What effect will Covid-19 have on our individual businesses?

17th April 2020.

So, where to start with a ‘few words on business in these troubled times’.

That was the brief from The Club Chair.

Unusually for me, I have found the compilation of these ‘few words’ quite vexing and on analysing that, I think it’s because my entire working life has been built around problem solving, the actual’ doing it’ – rather than telling others how to… or as someone humorously once said: ‘those that do – do, those that don’t… teach’ (with absolutely no malice against teachers, by the way, – that’s a job I could never do).

I can’t even tell you a story of how we built a business up to be world leading with a multimillion-pound turnover. We did once try by the way, but all that happened was that the clients got a slower and poorer service, we had to become managers  (a role for which we had no training or much aptitude as it happens and frankly didn’t enjoy), and we took home less money.

So, 25 years ago, our little partnership, Kenney Moore, was two men and a secretary. Today it’s the same two men and different secretary, but hey – it works. So, I suppose ‘survival’ would be one reason that I’m qualified to put keyboard to email. And as I do this, I remember that 25 years ago, business was done by phone calls, faxes, dictation, and lots and lots of stamps and letters. It was slow by modern standards, yet I have a feeling it was a noticeably more honourable place to do business.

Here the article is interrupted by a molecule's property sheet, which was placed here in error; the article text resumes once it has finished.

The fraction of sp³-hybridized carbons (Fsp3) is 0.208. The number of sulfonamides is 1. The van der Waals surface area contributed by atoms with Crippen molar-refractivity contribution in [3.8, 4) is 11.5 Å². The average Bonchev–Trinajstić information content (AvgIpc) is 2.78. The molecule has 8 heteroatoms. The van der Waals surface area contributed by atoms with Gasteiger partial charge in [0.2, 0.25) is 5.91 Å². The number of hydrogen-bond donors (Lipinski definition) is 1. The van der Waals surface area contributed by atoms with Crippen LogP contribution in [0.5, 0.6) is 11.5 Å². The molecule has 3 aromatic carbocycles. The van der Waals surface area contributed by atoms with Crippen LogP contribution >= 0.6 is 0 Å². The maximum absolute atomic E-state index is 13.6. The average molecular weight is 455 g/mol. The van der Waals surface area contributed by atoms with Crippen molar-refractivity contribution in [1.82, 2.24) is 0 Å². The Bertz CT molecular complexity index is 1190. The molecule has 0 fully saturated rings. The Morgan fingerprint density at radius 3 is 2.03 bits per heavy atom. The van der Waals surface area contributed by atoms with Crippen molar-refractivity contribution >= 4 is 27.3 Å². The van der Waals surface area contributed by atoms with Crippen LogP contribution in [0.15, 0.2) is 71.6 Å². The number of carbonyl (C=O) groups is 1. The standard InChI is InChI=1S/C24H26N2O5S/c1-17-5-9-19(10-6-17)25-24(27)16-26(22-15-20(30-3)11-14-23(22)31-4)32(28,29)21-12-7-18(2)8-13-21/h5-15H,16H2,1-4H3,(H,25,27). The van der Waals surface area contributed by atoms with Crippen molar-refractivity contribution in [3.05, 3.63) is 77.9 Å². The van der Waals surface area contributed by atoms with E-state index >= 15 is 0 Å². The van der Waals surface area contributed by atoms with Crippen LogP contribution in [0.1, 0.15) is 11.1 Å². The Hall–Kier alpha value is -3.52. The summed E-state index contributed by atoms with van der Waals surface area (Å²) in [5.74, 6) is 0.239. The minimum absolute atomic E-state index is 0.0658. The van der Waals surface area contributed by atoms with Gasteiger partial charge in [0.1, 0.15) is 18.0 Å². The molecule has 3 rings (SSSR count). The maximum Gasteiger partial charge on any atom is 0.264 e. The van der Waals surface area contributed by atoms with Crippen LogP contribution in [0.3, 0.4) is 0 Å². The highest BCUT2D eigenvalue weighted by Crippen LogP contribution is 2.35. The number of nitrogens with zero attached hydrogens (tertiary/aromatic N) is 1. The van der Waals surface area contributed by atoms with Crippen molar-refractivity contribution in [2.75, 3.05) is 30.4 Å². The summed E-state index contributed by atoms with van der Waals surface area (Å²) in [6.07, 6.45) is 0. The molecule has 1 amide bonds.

Back then an agreement was exactly that: your clients gave their word, and that word meant something. To me it still does, and I wouldn’t have that any other way. But with technical ‘progress’ we have certainly seen a seismic shift in some clients moral compass direction, and disappointingly we see deals falling by the wayside with 11th hour ‘chips’, smart arse lawyers making capital out of title warts so irrelevant that deals are lost due to a total intransigence to see the other point of view. Property business is rarely just black or white Sometimes you have to ‘take a view’ a seemingly incomprehensible approach in an increasingly binary digital world.

But if we think on, one thing hasn’t changed – business is still just about people. And in a transaction world, those ‘people’ on the other side of the deal are as important as those directly paying our bills.

I have dozens of testimonials from tenants and purchasers who weren’t even my clients but who have taken the time to thank me for the help and guidance as they traversed the uncharted transaction waters to get to a completed deal. Or, as a former boss of mine once said to me, ‘be nice to people on the way up- you’ll meet them again on the way down!

You can’t be in business without racking up stories and anecdotes, and as we read about the parlous state of business across every sector bar food/ transport/and key workers, I’m reminded of one particular client. Let’s just say he had a well-deserved reputation for being ‘difficult’, and he’d run out of agents who would act for him. Not a typical job for me, however what made this instruction very different was that he knew he was dying, and wanted to set his affairs in order with a capable pair of hands to look after his widow’s investment affairs. The jobs were tricky, but we got there, eventually.